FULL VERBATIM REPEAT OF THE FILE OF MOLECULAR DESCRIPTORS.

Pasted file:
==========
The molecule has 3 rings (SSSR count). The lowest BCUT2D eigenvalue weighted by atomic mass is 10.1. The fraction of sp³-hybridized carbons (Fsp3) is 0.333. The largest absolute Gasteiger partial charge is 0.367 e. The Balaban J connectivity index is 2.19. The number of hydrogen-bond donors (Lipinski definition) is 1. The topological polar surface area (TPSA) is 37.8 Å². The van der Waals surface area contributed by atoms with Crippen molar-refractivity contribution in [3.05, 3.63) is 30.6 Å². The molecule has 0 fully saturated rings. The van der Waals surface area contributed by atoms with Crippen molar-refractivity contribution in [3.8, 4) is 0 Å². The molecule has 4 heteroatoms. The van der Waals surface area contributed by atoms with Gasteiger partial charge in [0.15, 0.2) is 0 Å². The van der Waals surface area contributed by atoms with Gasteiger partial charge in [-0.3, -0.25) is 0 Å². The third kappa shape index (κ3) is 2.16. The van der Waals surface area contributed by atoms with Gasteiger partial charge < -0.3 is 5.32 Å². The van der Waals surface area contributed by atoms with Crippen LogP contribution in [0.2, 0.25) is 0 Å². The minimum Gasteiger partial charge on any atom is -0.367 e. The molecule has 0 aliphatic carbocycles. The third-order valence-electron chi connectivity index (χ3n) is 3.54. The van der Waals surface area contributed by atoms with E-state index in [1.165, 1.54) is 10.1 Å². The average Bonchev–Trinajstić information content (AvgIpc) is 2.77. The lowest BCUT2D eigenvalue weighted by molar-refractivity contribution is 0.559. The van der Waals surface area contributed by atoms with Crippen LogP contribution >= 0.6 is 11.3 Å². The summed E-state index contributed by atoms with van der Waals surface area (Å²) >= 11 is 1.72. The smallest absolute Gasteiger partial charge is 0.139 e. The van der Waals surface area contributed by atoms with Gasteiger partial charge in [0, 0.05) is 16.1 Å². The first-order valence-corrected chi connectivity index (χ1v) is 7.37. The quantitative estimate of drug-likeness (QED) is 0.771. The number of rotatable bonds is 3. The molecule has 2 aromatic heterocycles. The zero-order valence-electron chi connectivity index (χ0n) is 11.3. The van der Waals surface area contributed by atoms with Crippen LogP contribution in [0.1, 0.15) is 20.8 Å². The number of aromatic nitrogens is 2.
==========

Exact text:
The molecule has 3 rings (SSSR count). The lowest BCUT2D eigenvalue weighted by atomic mass is 10.1. The fraction of sp³-hybridized carbons (Fsp3) is 0.333. The largest absolute Gasteiger partial charge is 0.367 e. The Balaban J connectivity index is 2.19. The number of hydrogen-bond donors (Lipinski definition) is 1. The topological polar surface area (TPSA) is 37.8 Å². The van der Waals surface area contributed by atoms with Crippen molar-refractivity contribution in [3.05, 3.63) is 30.6 Å². The molecule has 0 fully saturated rings. The van der Waals surface area contributed by atoms with Crippen molar-refractivity contribution in [3.8, 4) is 0 Å². The molecule has 4 heteroatoms. The van der Waals surface area contributed by atoms with Gasteiger partial charge in [0.15, 0.2) is 0 Å². The van der Waals surface area contributed by atoms with Gasteiger partial charge in [-0.3, -0.25) is 0 Å². The third kappa shape index (κ3) is 2.16. The van der Waals surface area contributed by atoms with Gasteiger partial charge < -0.3 is 5.32 Å². The van der Waals surface area contributed by atoms with Crippen LogP contribution in [0.2, 0.25) is 0 Å². The minimum Gasteiger partial charge on any atom is -0.367 e. The molecule has 0 aliphatic carbocycles. The third-order valence-electron chi connectivity index (χ3n) is 3.54. The van der Waals surface area contributed by atoms with E-state index in [1.165, 1.54) is 10.1 Å². The average Bonchev–Trinajstić information content (AvgIpc) is 2.77. The lowest BCUT2D eigenvalue weighted by molar-refractivity contribution is 0.559. The van der Waals surface area contributed by atoms with Crippen LogP contribution >= 0.6 is 11.3 Å². The summed E-state index contributed by atoms with van der Waals surface area (Å²) >= 11 is 1.72. The smallest absolute Gasteiger partial charge is 0.139 e. The van der Waals surface area contributed by atoms with Gasteiger partial charge in [0, 0.05) is 16.1 Å². The first-order valence-corrected chi connectivity index (χ1v) is 7.37. The quantitative estimate of drug-likeness (QED) is 0.771. The number of rotatable bonds is 3. The molecule has 2 aromatic heterocycles. The zero-order valence-electron chi connectivity index (χ0n) is 11.3. The van der Waals surface area contributed by atoms with Crippen LogP contribution in [0.1, 0.15) is 20.8 Å². The number of aromatic nitrogens is 2.